le. The documentary begins with the assumption that there is something wrong directly north of our border, and the assumed wrong is that Kansas is just too politically and religiously conservative for the good of its citizens.
You may or may not believe that.There is no narration to drive your opinions; the entire film is comprised of interview responses. We don't even hear the questions.
Both Winston and Frank will make appearances at the film's Saturday and Sunday screenings at the Oklahoma City Museum of Art.
What many viewers may not realize going in is that Kansas, not unlike Oklahoma, had a politically radical past. We learn that in the 19th century, Southern Kansas was home to presses that printed more radical books and pamphlets than any place else in the country.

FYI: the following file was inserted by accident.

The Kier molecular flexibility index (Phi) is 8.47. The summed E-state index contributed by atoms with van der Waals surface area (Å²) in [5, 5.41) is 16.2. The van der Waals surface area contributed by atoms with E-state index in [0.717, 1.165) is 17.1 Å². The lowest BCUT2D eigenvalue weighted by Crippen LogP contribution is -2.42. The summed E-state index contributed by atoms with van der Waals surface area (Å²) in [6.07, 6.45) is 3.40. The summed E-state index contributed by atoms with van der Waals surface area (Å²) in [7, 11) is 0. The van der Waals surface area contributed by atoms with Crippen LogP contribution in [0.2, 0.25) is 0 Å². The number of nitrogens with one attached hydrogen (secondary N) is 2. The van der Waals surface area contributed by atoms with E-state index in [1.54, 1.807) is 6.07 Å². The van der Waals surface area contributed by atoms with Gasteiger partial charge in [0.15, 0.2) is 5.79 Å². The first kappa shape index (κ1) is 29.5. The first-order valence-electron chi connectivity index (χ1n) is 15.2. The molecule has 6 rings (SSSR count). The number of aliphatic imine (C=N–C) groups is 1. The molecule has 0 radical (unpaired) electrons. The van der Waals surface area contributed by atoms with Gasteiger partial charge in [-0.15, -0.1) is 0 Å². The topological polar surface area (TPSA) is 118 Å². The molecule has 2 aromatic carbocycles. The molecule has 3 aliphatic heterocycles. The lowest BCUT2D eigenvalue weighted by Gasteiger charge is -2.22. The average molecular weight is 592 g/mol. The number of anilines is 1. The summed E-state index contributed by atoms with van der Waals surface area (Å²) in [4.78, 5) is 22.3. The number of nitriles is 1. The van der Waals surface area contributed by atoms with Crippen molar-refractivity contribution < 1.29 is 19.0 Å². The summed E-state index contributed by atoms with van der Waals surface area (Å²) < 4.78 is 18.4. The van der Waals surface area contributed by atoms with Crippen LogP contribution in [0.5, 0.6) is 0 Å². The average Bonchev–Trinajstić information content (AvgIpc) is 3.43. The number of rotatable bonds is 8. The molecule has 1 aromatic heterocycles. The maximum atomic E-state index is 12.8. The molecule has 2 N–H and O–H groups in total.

But it's all gone now, and the movie doesn't answer the question it poses. What happened?
The saga of a mega-church pastor who loses his pulpit due to obsessive political ranting, and then builds a new congregation in a Wild West theme park, only to see the park declare bankruptcy and the owner abscond with the pastor's investment, might suggest one answer: Sometimes, thinking with your Bible won't cut it.
"Kansas" is an interesting film suggesting that ultra-conservatism may cause as many problems as it alleviates, but it doesn't tell us how Kansas became so conservative.
Gift of God, maybe. Or curse.